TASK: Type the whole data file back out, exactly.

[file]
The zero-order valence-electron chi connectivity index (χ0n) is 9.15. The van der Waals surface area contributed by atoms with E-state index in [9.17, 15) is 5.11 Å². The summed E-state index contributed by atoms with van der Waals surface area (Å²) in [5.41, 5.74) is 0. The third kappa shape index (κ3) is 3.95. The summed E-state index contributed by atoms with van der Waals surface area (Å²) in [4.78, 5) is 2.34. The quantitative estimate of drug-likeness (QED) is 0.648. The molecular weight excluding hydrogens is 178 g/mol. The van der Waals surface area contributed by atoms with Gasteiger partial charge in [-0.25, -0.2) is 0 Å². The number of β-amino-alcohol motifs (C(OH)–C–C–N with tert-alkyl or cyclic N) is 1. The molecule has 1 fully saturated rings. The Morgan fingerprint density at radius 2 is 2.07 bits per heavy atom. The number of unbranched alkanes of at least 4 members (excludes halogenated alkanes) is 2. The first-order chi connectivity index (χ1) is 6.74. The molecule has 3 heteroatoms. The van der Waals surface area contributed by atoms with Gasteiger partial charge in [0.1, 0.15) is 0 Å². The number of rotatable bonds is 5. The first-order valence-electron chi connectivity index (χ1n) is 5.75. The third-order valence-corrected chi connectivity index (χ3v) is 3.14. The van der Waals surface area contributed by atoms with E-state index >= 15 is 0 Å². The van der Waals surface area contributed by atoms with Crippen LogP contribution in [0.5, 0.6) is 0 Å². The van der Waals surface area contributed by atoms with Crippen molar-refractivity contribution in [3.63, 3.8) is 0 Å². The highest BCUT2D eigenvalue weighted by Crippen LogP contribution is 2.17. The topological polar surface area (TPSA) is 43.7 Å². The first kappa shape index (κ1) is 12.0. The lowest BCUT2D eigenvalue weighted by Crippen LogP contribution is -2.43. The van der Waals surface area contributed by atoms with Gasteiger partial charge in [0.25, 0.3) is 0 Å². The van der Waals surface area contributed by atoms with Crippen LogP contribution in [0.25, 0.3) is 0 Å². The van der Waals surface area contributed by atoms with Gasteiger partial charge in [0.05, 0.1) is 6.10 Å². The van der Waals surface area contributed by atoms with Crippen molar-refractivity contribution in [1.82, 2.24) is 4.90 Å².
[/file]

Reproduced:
The zero-order valence-electron chi connectivity index (χ0n) is 9.15. The van der Waals surface area contributed by atoms with E-state index in [9.17, 15) is 5.11 Å². The summed E-state index contributed by atoms with van der Waals surface area (Å²) in [5.41, 5.74) is 0. The third kappa shape index (κ3) is 3.95. The summed E-state index contributed by atoms with van der Waals surface area (Å²) in [4.78, 5) is 2.34. The quantitative estimate of drug-likeness (QED) is 0.648. The molecular weight excluding hydrogens is 178 g/mol. The van der Waals surface area contributed by atoms with Gasteiger partial charge in [-0.25, -0.2) is 0 Å². The number of β-amino-alcohol motifs (C(OH)–C–C–N with tert-alkyl or cyclic N) is 1. The molecule has 1 fully saturated rings. The Morgan fingerprint density at radius 2 is 2.07 bits per heavy atom. The number of unbranched alkanes of at least 4 members (excludes halogenated alkanes) is 2. The first-order chi connectivity index (χ1) is 6.74. The molecule has 3 heteroatoms. The van der Waals surface area contributed by atoms with Gasteiger partial charge in [0.1, 0.15) is 0 Å². The number of rotatable bonds is 5. The first-order valence-electron chi connectivity index (χ1n) is 5.75. The third-order valence-corrected chi connectivity index (χ3v) is 3.14. The van der Waals surface area contributed by atoms with E-state index >= 15 is 0 Å². The van der Waals surface area contributed by atoms with Crippen LogP contribution in [0.5, 0.6) is 0 Å². The van der Waals surface area contributed by atoms with Crippen molar-refractivity contribution in [3.63, 3.8) is 0 Å². The highest BCUT2D eigenvalue weighted by Crippen LogP contribution is 2.17. The topological polar surface area (TPSA) is 43.7 Å². The first kappa shape index (κ1) is 12.0. The lowest BCUT2D eigenvalue weighted by Crippen LogP contribution is -2.43. The van der Waals surface area contributed by atoms with Gasteiger partial charge in [0.25, 0.3) is 0 Å². The van der Waals surface area contributed by atoms with Crippen LogP contribution in [0.25, 0.3) is 0 Å². The van der Waals surface area contributed by atoms with Gasteiger partial charge in [0.05, 0.1) is 6.10 Å². The van der Waals surface area contributed by atoms with Crippen molar-refractivity contribution in [1.82, 2.24) is 4.90 Å².